Maintenance costs are lower because thermal storage systems typically use smaller chillers, cooling towers, and pumps than do conventional systems. While increased hours of operation may offset these savings to some extent, stops and starts affect maintenance more than hours of operation. Also, typically, a conventional system runs most of the year in partial-load conditions, which is just as demanding on maintenance as full-load operation.


A properly planned and designed thermal storage system often provides lower capital costs in addition to lower energy use and lower energy costs. This is due to smaller equipment requirements and smaller related infrastructure requirements, which is possible even with the added cost of the thermal storage tank. For example, a thermal storage system may only require 1,000 tons of cooling equipment vs. 2,000 to 3,000 tons of cooling equipment required for a conventional cooling plant with no thermal storage. Not only does the cooling production equipment cost much less, but the electrical and building infrastructure costs to support the cooling equipment will also be lower, potentially more than offsetting the capital cost of the thermal storage system, thus producing a net capital cost savings vs. a non-storage system.


Thermal storage can play an important role during an emergency. Some facilities have critical cooling (or even heating) loads, where even a small outage could be devastating. For example, a data center containing key financial or medical information requires continuous cooling and could not tolerate a cooling outage even for 10 to 20 min while the cooling plant was brought back online.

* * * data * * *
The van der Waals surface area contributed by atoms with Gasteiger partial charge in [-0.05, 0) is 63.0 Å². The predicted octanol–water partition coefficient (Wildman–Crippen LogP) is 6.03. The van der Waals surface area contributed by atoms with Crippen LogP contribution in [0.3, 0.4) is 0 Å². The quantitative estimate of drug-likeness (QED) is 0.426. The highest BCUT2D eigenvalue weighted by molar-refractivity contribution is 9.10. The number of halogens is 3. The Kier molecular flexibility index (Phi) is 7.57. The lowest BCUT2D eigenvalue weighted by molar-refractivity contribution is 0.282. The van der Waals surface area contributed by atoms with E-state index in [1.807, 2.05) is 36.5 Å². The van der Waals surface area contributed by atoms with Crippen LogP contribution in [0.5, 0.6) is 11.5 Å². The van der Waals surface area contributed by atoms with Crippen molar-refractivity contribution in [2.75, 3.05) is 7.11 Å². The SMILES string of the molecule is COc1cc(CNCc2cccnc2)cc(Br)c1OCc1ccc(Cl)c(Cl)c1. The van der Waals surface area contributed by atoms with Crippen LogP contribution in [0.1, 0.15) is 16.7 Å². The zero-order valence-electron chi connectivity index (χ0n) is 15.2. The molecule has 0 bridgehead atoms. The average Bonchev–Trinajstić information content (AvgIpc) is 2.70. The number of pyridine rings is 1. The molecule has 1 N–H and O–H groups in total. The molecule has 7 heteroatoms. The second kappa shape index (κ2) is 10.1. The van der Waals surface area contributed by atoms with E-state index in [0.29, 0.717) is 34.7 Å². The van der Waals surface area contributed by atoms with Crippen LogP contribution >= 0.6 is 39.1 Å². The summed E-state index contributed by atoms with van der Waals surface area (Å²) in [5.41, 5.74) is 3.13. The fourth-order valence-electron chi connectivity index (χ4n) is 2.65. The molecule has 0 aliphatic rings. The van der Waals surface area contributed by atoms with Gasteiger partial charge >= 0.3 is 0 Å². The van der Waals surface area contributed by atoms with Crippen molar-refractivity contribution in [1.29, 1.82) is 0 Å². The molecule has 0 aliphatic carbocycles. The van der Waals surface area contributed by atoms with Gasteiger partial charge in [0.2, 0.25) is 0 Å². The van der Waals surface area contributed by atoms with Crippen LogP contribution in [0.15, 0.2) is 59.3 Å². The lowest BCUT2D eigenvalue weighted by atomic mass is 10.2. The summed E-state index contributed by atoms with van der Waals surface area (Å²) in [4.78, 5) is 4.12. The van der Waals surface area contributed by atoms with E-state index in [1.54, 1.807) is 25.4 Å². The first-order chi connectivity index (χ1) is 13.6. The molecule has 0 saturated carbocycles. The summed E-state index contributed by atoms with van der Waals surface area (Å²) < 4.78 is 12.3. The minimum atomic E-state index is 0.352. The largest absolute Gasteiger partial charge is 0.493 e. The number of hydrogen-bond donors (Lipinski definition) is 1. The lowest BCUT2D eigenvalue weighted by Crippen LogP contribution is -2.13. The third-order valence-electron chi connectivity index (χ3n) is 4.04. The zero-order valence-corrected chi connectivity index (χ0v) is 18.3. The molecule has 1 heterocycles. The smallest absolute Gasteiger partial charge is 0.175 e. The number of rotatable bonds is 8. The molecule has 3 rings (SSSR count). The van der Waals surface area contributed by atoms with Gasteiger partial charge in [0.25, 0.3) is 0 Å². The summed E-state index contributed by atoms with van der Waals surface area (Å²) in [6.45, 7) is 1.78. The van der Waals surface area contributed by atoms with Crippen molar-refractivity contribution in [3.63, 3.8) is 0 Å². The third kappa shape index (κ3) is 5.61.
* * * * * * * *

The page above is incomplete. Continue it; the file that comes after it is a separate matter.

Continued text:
With some modest emergency power generation for chilled water pumping, thermal storage could be designed to provide 20 min of peak cooling to a data center, allowing the chiller plant to be brought back online during an outage. Likewise, a thermal storage system could provide emergency cooling to surgery rooms and specialized equipment for a period of time during an outage while cooling equipment was made operational and/or while operations/systems are safely shut down.


There are many different types of thermal storage systems, which are divided into two broad groups: sensible thermal storage systems and latent thermal storage systems. Sensible thermal storage systems achieve thermal energy storage (TES) by a difference in a material’s or substance’s temperature, while latent thermal storage systems achieve TES by a change in a material’s or substance’s phase. Sensible systems are subdivided into solid thermal storage systems and liquid thermal storage systems.


Solid sensible thermal storage systems use a change in a material’s temperature to store thermal energy (or technically, in the case of cooling TES, to store an energy sink). There are three typical types of solid thermal storage systems: use of building mass, use of the ground, and use of a specially constructed system.


Building mass is commonly used for thermal storage without even considering that thermal storage is being done or why the process works. Some buildings are ventilated with outside air at night to cool the building mass. The colder building materials are able to absorb some of the daytime heat gains, reducing the amount of mechanical cooling needed during the day.